Kevin LaCroix's always excellent blog "The D&O Diary" today discussed yesterday's decision by Federal District Court Judge Otis T. Wright, II, that held that in California, the business judgment rule does not extend to corporate officers. The judge denied a motion by the former CEO of IndyMac to dismiss a complaint filed against him by the FDIC as receiver for IndyMac, that alleged simple negligence by the former CEO. As summarized by LaCroix:
[The judge] concluded that the relevant legal authority does not support a conclusion that common law business judgment rule encompassing the general judicial policy of deference to business decisions should apply to officers. He also found that California’s statutory business judgment rule does not extend its protection to corporate officers. After reviewing the statute, applicable legislative history and relevant case law, he concluded that when the California legislature codified the business judgment rule, “it purposely excluded its application to corporate officers.”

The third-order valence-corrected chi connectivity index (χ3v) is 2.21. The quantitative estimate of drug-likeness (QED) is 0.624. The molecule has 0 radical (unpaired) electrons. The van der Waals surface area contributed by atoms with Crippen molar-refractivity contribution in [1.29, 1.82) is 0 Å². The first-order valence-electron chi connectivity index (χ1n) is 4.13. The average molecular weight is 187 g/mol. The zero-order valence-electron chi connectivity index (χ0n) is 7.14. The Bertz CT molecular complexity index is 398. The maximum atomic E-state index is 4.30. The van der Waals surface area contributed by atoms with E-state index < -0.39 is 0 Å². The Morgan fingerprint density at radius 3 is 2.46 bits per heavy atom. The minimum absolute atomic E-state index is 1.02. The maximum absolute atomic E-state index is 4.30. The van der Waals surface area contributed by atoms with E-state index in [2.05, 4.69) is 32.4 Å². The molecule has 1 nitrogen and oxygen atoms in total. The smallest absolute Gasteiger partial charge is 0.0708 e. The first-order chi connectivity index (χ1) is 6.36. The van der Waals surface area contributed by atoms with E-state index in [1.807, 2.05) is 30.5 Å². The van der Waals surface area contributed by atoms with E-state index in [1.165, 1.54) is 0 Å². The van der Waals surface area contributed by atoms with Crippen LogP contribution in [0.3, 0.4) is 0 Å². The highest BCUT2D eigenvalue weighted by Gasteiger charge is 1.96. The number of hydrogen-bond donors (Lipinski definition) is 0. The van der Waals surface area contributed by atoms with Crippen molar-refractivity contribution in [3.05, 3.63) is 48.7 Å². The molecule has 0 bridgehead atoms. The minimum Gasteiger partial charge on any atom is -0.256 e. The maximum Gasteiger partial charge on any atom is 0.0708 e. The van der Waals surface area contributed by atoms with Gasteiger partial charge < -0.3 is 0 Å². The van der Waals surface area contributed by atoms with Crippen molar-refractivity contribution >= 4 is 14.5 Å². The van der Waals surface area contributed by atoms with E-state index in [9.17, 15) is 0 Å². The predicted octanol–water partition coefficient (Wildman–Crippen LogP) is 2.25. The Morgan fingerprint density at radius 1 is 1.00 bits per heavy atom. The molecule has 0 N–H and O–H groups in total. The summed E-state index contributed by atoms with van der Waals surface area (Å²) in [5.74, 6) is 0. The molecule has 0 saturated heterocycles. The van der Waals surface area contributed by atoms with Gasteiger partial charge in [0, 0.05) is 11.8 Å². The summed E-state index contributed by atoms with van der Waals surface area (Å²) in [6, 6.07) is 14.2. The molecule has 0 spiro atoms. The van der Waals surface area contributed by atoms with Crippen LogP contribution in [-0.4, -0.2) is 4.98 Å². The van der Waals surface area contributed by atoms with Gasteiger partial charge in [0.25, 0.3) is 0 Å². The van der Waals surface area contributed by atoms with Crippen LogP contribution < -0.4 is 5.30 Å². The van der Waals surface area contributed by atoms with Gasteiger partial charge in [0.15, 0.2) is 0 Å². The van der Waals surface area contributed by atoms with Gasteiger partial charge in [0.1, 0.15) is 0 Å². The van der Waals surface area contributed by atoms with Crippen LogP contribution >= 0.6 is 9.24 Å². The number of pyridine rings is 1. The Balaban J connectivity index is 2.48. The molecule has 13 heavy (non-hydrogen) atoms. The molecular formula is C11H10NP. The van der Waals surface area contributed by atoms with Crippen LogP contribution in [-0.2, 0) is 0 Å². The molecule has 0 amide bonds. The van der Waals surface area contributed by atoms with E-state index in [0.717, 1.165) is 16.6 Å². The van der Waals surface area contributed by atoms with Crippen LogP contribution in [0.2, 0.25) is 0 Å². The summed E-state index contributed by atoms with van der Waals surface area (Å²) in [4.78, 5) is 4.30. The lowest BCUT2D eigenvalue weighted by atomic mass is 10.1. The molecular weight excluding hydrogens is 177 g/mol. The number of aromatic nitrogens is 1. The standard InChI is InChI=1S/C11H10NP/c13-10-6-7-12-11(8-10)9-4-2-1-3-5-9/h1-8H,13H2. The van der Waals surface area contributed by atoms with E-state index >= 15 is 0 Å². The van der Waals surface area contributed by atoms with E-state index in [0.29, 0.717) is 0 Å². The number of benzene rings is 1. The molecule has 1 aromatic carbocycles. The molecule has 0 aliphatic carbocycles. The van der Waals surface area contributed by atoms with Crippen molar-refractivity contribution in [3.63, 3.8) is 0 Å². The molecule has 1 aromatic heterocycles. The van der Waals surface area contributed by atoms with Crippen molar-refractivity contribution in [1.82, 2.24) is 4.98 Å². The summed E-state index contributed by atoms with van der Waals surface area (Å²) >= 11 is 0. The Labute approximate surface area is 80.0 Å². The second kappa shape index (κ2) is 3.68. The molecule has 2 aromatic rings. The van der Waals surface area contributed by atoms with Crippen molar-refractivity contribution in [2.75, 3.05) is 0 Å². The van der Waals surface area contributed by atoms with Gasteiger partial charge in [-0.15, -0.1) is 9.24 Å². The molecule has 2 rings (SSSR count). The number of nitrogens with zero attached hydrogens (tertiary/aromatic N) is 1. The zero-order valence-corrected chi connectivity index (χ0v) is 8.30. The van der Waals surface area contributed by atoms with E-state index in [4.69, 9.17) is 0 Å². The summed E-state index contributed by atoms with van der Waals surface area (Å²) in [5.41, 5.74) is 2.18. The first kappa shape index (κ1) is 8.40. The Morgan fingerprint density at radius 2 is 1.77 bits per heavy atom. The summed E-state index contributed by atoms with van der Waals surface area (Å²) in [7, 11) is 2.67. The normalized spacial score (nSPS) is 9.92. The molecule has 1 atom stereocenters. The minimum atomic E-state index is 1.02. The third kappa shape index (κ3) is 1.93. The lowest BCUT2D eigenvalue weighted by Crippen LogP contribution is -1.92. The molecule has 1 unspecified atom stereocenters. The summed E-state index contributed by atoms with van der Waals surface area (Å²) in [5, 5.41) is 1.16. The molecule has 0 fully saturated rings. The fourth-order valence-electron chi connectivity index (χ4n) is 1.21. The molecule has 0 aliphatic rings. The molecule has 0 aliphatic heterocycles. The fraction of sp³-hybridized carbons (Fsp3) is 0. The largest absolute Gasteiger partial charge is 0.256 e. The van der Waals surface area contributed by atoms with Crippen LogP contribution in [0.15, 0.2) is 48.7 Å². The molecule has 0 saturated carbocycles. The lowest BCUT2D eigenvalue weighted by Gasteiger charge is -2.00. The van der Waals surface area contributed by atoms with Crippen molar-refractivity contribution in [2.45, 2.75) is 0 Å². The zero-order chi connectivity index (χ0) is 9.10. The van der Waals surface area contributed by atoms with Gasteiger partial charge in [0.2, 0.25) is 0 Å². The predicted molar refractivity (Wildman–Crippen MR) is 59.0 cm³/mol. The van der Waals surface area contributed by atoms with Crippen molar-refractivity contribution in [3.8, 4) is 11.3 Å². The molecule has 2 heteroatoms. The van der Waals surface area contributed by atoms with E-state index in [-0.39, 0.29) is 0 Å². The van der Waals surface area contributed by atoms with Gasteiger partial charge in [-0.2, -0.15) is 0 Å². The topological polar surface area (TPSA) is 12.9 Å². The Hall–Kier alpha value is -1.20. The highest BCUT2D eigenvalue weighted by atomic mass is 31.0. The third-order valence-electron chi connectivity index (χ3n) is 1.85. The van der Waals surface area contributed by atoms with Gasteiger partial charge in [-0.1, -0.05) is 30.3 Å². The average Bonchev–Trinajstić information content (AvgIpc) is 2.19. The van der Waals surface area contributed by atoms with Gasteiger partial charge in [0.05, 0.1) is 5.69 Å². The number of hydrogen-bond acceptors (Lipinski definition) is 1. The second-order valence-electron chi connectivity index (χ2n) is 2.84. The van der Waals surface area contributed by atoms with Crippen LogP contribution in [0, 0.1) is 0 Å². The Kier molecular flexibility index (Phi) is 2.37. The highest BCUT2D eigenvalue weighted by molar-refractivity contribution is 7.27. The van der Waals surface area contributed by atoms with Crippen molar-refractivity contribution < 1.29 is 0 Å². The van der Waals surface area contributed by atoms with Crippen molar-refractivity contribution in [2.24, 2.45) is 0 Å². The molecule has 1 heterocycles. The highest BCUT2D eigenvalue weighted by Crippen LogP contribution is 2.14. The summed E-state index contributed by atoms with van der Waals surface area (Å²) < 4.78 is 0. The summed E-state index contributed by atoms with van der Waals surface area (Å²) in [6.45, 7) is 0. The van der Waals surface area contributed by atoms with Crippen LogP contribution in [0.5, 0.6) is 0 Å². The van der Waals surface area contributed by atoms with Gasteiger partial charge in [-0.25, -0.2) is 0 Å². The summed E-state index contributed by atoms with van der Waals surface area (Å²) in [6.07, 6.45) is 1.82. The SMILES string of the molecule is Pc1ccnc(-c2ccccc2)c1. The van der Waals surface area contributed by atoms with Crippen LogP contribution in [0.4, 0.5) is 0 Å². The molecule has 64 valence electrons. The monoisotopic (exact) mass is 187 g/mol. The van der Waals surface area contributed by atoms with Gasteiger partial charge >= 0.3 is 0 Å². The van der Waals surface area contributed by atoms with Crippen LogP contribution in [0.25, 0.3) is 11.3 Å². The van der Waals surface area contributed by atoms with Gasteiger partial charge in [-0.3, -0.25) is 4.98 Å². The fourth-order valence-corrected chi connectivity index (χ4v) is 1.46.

As LaCroix also notes that while the decision is based on the court's analysis of California law, "his conclusion nevertheless highlights the interesting question whether as a matter of public policy the decisions and actions of corporate officers should enjoy the same protection under the business judgment rule as directors."
K&L Gates attorney Ronald Stevens, a veteran of the last banking meltdown of the late 1980s, feels strongly that the FDIC's tactic of arguing that a simple negligence standard of liability should apply to former officers of IndyMac (as opposed to FIRREA's default standard of gross negligence) and that the protections of the business judgment rule should not extend to them, is not wise. In the second part of an excellent two-part series on FDIC lawsuits against former officers and directors of failed financial institutions (the first part of which can be found here), Stevens argues that this position is not only "extreme," but if sustained, "would produce a result that in the long term might well reduce the pool of qualified individuals willing to serve as bank directors and officers."
If judge Wright's opinion is upheld on appeal, the effect may very well be to discourage such individuals from serving, at least in California and other states that take a similar stance.